Bovy mentions more than once that it’s difficult not to come across as defensive, but maybe that’s because… she is? Her reaction to Chloe Angyal’s response to the Charleston massacre that white women need to “decry the violence that is done in our name” is that, “none of us white women asked that evil idiot to shoot black people.” That’s some spectacular point-missing. (The point being that white women’s lives are often seen as more valuable, and perhaps we could think about that occasionally in exchange for earning more than most people of color and being less likely to experience violence.)
When it comes down to it, a highly-educated, white, seemingly cis, heterosexual, and non-disabled woman writing about why everyone should STFU about privilege is the ultimate act of privilege. Her conclusion that “life isn’t just about structural oppression and the feelings it inspires” could only come from a place of luxury. Instead of the discussion of inequality I’d hoped for, The Perils of “Privilege” is a shrug emoji in literary form, a book-length wail that “it’s not my fault.”
The author assumes her readers are in the same demographic as herself, exemplified by asides like, “a seemingly racist faux pas can lead to one’s downfall” but she fails to provide useful insights into life with a lack of privilege.
Toward the end of the book, she offers a list of suggestions for addressing injustice without using the P-word. Some of these are reasonable: that we should talk more about prejudice, including the intersecting oppressions some people experience (on the grounds of gender plus sexuality, for example), and that both traditional media and social media should focus more on systemic inequality than individual gaffes.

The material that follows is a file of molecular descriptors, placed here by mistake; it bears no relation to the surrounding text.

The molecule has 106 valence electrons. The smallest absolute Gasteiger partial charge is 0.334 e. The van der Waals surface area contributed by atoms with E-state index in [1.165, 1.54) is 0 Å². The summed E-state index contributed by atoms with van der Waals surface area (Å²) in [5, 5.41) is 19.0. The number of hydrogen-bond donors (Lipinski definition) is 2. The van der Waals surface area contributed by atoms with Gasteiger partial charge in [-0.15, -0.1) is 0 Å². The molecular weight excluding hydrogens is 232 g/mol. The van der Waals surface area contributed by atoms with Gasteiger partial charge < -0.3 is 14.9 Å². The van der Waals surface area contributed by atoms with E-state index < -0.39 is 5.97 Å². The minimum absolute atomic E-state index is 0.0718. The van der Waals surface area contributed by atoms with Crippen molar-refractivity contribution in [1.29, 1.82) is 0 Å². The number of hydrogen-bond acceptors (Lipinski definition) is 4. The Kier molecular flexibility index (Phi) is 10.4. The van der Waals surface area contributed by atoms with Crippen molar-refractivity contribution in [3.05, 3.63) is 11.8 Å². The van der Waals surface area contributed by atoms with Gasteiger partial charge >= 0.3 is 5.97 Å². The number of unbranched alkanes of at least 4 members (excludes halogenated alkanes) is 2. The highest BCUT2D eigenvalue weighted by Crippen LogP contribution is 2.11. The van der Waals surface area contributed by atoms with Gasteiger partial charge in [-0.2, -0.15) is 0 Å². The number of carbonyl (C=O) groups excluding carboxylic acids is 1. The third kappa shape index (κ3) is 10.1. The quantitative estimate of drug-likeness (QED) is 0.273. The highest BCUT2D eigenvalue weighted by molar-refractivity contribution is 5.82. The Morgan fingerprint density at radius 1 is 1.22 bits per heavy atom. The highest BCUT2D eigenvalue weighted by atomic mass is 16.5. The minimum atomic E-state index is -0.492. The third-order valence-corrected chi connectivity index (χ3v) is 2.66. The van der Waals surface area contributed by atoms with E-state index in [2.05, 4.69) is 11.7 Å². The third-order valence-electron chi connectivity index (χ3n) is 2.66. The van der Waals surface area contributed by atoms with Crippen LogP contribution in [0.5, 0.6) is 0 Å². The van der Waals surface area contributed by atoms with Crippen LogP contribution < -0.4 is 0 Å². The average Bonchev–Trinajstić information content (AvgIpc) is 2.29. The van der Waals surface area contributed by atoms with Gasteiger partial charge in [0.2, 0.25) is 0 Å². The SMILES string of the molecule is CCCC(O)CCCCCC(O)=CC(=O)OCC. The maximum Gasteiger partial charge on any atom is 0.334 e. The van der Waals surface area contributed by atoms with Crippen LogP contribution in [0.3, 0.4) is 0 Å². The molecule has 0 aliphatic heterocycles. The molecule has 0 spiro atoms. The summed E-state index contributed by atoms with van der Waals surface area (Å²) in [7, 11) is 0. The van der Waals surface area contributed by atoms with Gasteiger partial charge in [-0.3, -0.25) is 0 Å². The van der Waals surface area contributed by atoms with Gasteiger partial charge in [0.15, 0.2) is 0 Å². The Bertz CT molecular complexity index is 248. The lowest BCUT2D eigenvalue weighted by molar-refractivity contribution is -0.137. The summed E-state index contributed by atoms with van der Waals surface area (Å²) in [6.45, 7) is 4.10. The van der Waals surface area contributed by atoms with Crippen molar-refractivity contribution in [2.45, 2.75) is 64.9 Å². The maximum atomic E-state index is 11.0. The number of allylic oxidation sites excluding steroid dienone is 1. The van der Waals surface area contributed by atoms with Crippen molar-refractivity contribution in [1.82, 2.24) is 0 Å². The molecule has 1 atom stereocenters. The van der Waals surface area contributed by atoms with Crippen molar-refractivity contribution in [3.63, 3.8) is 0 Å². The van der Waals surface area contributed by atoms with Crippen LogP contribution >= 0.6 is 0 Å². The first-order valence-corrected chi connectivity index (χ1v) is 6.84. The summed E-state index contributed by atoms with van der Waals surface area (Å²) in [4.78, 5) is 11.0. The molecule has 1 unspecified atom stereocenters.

She also argues that we need to consider economic factors more thoroughly, to look beyond class to the relative poverty many graduates experience — and address the reasons for that. “How “privileged” is a college graduate with enormous loans and no job prospects?”
Bovy also discusses the way privilege is taught and deconstructed in college and high-school classrooms, with the acknowledgement that even having an understanding of privilege doesn’t do much to address the underlying issues: “Yes, one microaggression is avoided when a prep-school senior remembers not to mention his family’s estate in Saint-Tropez. Yet his choice to cultivate sensitivity doesn’t in any way change the social structure that allows his family to have a second (or tenth) home…”